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Learning Theories

SCI 610 Visual Organizer

Bethany Thiele

on 12 November 2012

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Transcript of Learning Theories

In behaviorism a student is to learn from what others already know. As teachers we are supposed to give immediate feedback to our students. Behaviorism Knowledge is built. Constructing knowledge is like constructing a house: the strength and integrity of the final structure depend on the base or foundation. Constructivism How People Learn We study how people learn because, quite frankly, education is often ineffective. Learning Theories Information Processing The mind tends to store knowledge based on immediate feedback.

If they did something good they will get positive feedback and a reward.
If they do something bad they will be given negative feedback and punished.
Once they have seen that they were rewarded for doing something good they will remember that action and continue to do that task correctly. How students store knowledge... Learning from experience, however, behaviorists say people learn by being told information.
Operant conditioning: a term created by Skinner to describe why we act the way we do.
By receiving a positive reaction for one's action, one will continue to perform that action.
By receiving negative responses for one's action, one will perform it less and eventually drop that behavior.
Learners progress from simple to more complex, by demonstrating mastery of a behavior before advancing. The mind acquires knowledge by... Tabula Rasa Some theorists believed that people are born with blank slates- with a tablula rasa. Nature vs. Nurture Subscribing to the tabula rasa theory follows more closely with the nurture side of this argument.

People must learn and acquire all knowledge; they are not born with anything on their slates. Constructivists disagree. We are born with the scaffolding upon which knowledge is constructed. Acquisition of Knowledge Storage of Knowledge Retrieval of Knowledge So what about the actual construction of knowledge? Constructivist Constructivist Constructivist Active Learners are the best learners In order for students to acquire knowledge, they must solve complex problems and make discoveries for themselves. Accommodation Assimilation When building on their scaffold, if new information is similar to students' current understanding, occurs. If a student has a very different (or wrong) foundation of knowledge, he or she must enter a state of disequilibrium in order to accept and acquire the new ideas. This is called Knowledge is stored as a structure of information built upon scaffolds of prior information. Measurement of knowledge is similar for Constructivism and Information Processing theories. (See next section) If students are given a novel task or problem, can they solve it with application of knowledge? Can students show understanding? If given a complex problem, can students break it down into smaller manageable parts? Two people who saw it differently Jean Piaget Lev Vygotsky A person's learning is dependent on his or her development. Development happens in four stages:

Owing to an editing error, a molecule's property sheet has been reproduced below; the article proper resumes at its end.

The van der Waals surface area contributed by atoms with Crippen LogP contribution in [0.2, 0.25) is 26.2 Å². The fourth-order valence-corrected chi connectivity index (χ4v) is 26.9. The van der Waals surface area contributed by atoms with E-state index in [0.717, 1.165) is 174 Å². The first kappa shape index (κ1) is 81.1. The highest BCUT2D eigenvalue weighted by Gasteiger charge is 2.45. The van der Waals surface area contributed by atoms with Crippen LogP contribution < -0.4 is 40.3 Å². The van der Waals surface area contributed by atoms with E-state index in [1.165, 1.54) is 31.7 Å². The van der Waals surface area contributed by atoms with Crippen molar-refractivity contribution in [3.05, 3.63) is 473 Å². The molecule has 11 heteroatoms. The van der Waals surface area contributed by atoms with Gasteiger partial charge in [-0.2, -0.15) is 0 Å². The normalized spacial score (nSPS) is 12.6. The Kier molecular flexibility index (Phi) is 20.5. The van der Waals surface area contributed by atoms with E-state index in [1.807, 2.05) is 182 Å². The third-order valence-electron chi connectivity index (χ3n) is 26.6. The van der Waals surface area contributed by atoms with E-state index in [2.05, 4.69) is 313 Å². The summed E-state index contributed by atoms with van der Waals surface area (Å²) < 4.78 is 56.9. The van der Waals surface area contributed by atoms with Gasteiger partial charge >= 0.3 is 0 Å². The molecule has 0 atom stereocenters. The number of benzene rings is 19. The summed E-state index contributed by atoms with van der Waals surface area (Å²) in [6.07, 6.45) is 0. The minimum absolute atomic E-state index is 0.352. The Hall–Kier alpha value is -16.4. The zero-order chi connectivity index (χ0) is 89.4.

1. Sensory-motor
2. Pre-operational Representation
3. Concrete Operations